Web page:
Female Characters Through the Macbeth Play

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Feminism in William Shakespeare’s plays is nothing new, he was usually called a man ahead of his time, not only by his ingenuity but also for the topic of this essay, how he used woman differently from everyone else at that time. Now, in the play, Macbeth, people have different opinions and views on Lady Macbeth (the main female character which incentives her husband to kill the king and become the next man to sit on the throne, but eventually can’t handle the guilt and suicides), some people see her as a malicious and evil character that desires power above anything else, opposed to others whom see her as a victim of loving her husband too much and trying to support and give him the best possible.

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As said prior Lady Macbeth is the main female character in this play, that’s not only represented through her time on stage but also through her characteristics, because not only Shakespeare gives her the looks and the feminine qualities, but also gives her masculine qualities.

Now, moving on to the other important female characters that in many readers view have the most importance in the play, even if they are one of the characters that have less stage time, maybe that’s part of their imagery of power, the amount of time on stage compared to influence on the play, we are obviously referring to the Witches. They may be difficult to recognize as such (female characters), because as Banquo says, 'You should be women, /And yet your beards forbid me to interpret/That you are so.” The Witches have a masculine appearance, although of more importance to a spectator of the play than to a reader. Their role is rather underrated, because looking at it, we see that they not only predict the future of Macbeth, but also induce him to do what they want, telling him several misconceptions that lead to reckless actions. They incorporate not only feminine but also masculine traits, not only in their appearance, but also in their actions. They are a clear figure of authority in Macbeth's life. They warn/tell him about everything that will happen in his life, but they do it in a way that makes you think he will never be harmed and that all of his goals will be achieved, also giving him a sense of security but at once a sense of purposeless in his life, basically giving him an idea that he can’t control his future. Thus, witches dominate and control Macbeth as if he were a puppet. This ratio of women with total control over one man is very unnatural and is somehow giving the impression that it is impossible just like the witches are unnatural and impossible to appear in real life.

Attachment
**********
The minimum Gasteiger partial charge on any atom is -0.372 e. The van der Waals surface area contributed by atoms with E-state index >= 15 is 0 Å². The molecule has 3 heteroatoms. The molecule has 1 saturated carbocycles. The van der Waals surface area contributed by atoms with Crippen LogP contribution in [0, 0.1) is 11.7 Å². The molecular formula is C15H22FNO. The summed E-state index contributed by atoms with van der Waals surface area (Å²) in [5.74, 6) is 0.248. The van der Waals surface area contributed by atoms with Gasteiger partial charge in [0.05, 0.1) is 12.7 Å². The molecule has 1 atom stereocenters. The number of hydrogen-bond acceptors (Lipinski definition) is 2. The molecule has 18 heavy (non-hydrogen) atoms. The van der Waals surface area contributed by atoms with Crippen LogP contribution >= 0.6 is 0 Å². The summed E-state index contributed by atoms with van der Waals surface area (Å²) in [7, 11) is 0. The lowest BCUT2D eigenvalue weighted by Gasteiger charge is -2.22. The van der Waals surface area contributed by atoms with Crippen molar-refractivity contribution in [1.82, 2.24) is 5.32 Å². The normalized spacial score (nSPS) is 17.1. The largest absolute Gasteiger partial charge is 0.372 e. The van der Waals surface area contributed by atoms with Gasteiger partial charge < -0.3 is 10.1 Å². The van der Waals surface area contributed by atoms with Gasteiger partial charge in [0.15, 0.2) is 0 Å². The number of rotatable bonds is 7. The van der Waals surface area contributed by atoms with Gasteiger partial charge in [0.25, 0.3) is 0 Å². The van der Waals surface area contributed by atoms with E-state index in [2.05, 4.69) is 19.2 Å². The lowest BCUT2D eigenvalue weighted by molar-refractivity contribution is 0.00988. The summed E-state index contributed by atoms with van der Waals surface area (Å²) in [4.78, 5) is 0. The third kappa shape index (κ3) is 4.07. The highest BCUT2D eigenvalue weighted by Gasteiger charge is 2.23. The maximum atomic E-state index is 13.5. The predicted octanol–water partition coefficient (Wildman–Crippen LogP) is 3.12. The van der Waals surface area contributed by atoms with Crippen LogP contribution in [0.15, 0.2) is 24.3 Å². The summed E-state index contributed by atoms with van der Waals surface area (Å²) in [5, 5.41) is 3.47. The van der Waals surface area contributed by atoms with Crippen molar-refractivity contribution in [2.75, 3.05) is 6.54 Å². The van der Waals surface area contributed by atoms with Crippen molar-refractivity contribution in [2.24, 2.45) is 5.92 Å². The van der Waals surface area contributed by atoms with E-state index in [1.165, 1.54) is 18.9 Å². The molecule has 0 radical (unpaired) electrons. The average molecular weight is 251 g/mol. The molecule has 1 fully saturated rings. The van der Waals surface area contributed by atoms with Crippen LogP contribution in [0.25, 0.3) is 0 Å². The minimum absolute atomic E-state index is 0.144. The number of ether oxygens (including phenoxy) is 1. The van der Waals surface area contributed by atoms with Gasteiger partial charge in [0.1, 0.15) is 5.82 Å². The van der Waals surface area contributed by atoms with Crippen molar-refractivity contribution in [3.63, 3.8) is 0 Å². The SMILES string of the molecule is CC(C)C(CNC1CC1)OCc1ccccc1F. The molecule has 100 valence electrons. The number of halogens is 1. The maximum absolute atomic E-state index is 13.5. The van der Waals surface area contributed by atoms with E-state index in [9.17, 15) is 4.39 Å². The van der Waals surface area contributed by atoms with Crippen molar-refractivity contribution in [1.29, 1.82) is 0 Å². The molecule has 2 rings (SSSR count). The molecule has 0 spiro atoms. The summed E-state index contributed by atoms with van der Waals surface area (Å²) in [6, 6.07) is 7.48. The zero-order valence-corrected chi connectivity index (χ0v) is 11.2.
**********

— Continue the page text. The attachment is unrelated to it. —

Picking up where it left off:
Their supernatural abilities and appearance allow them to have all the power and still be women, since the original audience of the play would not have accepted the image of some ordinary women controlling a man's actions, manipulating its every movement and action.

Another way to understand the construction of Shakespeare's femininity in the play is to examine closely the role of the witches and their relationship with Lady Macbeth. These two powerful female forces influence and control Macbeth's actions. We can say that Lady Macbeth and the witches are indirectly identified with each other by their departures from prescribed female subordination, by their parallel role as catalysts to Macbeth's actions, and by the structure and symbolism of the play. By adopting male personas (and even appearance in the case of witches), women escape from their feminine roles, remaining decidedly woman. Without a full understanding of these women, we cannot fully understand the scope and intentions of the play. The central question is how Shakespeare built these women and how he intended them to be seen and received not only by the audiences of his time but also by future generations.

Another important point of view that we should consider is the bible’s point of view, or a Christians point of view, which could have been the reason for Shakespeare’s representation of woman for all that we know. This theory is the fact that women are the catalyst of all evil (we could mention back to Adam and Eve, where the women was easily persuaded to eat the prohibited fruit, and brought men down with her with the persuasive power, and eventually doomed humanity), see any similarities? Exactly, women have power over men, and they can easily influence men to make deadly decisions. An interesting way to look at this play.

In conclusion we should sum up how exactly these characters are treated differently from the others, well that is very simple, they are living a lie, or in other words, they strive to be what they are not. Although they have the most power, psychologically at least, they seem to be striving do something else, and that is masculinity. Today this might not make much sense, especially with all the “women empowerment” movements and campaigns, how could any women want to be a man? Well, back in the time when this play was written, people had very different ideas from today, back then man had all the power, they were the warriors, they were perceived as the most important pieces of society. As said before, that’s the reason for the witches’ appearance. The women in this play have the power of persuasion, fate and actions in their hands but fail to understand the meaning of it and are constantly looking for more, even without knowing what they are looking for.  

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